Time Magazine has an interesting feature article on US special operations forces.
U.S. special forces, a fabled but mostly misunderstood arm of the U.S. military, didn’t win the war in Iraq. But America’s secret army, deployed in greater numbers than ever before and working for the first time with the support of the entire chain of command, did as much as the pilots, tankers and artillery to shorten the war. And now, as the U.S. finds itself in a deepening struggle to root out stubborn pockets of resistance and track down Saddam, the Pentagon’s most specialized units are again playing outsize roles.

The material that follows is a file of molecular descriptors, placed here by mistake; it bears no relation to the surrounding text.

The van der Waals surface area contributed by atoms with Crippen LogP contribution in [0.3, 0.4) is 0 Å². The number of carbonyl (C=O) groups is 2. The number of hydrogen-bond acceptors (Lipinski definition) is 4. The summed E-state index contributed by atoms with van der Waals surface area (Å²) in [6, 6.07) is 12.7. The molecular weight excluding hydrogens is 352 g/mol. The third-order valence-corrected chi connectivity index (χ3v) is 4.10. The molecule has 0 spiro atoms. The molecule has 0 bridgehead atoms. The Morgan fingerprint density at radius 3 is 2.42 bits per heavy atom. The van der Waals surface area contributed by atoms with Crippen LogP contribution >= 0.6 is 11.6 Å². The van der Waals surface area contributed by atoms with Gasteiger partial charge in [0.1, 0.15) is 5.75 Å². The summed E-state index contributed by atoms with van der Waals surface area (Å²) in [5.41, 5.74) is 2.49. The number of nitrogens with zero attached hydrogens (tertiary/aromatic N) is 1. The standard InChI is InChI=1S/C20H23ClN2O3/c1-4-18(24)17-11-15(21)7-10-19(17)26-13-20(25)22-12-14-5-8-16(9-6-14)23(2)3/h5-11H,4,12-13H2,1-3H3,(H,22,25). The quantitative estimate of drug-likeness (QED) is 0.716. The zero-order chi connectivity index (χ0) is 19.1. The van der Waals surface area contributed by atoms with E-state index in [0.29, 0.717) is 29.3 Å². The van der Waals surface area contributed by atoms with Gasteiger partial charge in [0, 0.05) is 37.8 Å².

The piece shows how much has changed in a short time: despite a much smaller overall deployment, there were three times the SOF in Gulf II as in Gulf I; they were much more tightly integrated into the combined operation rather than being deployed as “lone rangers;” and there is now senior leadership in place that knows how to use them.